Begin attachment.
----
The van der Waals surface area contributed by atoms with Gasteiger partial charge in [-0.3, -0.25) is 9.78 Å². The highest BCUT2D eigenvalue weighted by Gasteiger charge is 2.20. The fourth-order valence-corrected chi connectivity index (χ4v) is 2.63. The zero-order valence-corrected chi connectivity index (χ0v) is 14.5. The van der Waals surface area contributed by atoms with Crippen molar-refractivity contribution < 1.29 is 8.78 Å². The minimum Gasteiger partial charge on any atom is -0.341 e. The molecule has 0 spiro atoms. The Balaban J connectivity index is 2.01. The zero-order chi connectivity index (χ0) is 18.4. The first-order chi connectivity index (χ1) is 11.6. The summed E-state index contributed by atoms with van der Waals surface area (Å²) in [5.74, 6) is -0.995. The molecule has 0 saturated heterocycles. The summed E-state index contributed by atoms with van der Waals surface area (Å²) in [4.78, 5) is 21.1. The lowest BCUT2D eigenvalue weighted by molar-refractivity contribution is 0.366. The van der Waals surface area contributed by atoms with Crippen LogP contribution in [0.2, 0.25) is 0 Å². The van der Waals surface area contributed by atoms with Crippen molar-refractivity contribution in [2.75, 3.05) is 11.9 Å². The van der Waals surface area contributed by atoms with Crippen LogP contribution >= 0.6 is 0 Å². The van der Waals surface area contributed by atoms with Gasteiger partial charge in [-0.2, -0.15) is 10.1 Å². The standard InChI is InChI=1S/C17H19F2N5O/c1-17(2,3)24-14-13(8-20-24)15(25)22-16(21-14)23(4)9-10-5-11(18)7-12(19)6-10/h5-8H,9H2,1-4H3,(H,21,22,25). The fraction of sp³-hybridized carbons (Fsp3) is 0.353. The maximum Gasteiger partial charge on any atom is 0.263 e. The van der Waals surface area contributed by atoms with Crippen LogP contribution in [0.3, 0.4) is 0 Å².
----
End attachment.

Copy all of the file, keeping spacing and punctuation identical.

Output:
The van der Waals surface area contributed by atoms with Gasteiger partial charge in [-0.3, -0.25) is 9.78 Å². The highest BCUT2D eigenvalue weighted by Gasteiger charge is 2.20. The fourth-order valence-corrected chi connectivity index (χ4v) is 2.63. The zero-order valence-corrected chi connectivity index (χ0v) is 14.5. The van der Waals surface area contributed by atoms with Crippen molar-refractivity contribution < 1.29 is 8.78 Å². The minimum Gasteiger partial charge on any atom is -0.341 e. The molecule has 0 spiro atoms. The Balaban J connectivity index is 2.01. The zero-order chi connectivity index (χ0) is 18.4. The first-order chi connectivity index (χ1) is 11.6. The summed E-state index contributed by atoms with van der Waals surface area (Å²) in [5.74, 6) is -0.995. The molecule has 0 saturated heterocycles. The summed E-state index contributed by atoms with van der Waals surface area (Å²) in [4.78, 5) is 21.1. The lowest BCUT2D eigenvalue weighted by molar-refractivity contribution is 0.366. The van der Waals surface area contributed by atoms with Crippen LogP contribution in [0.2, 0.25) is 0 Å². The van der Waals surface area contributed by atoms with Crippen molar-refractivity contribution in [2.75, 3.05) is 11.9 Å². The van der Waals surface area contributed by atoms with Crippen LogP contribution >= 0.6 is 0 Å². The van der Waals surface area contributed by atoms with Gasteiger partial charge in [-0.2, -0.15) is 10.1 Å². The standard InChI is InChI=1S/C17H19F2N5O/c1-17(2,3)24-14-13(8-20-24)15(25)22-16(21-14)23(4)9-10-5-11(18)7-12(19)6-10/h5-8H,9H2,1-4H3,(H,21,22,25). The fraction of sp³-hybridized carbons (Fsp3) is 0.353. The maximum Gasteiger partial charge on any atom is 0.263 e. The van der Waals surface area contributed by atoms with Crippen LogP contribution in [0.3, 0.4) is 0 Å².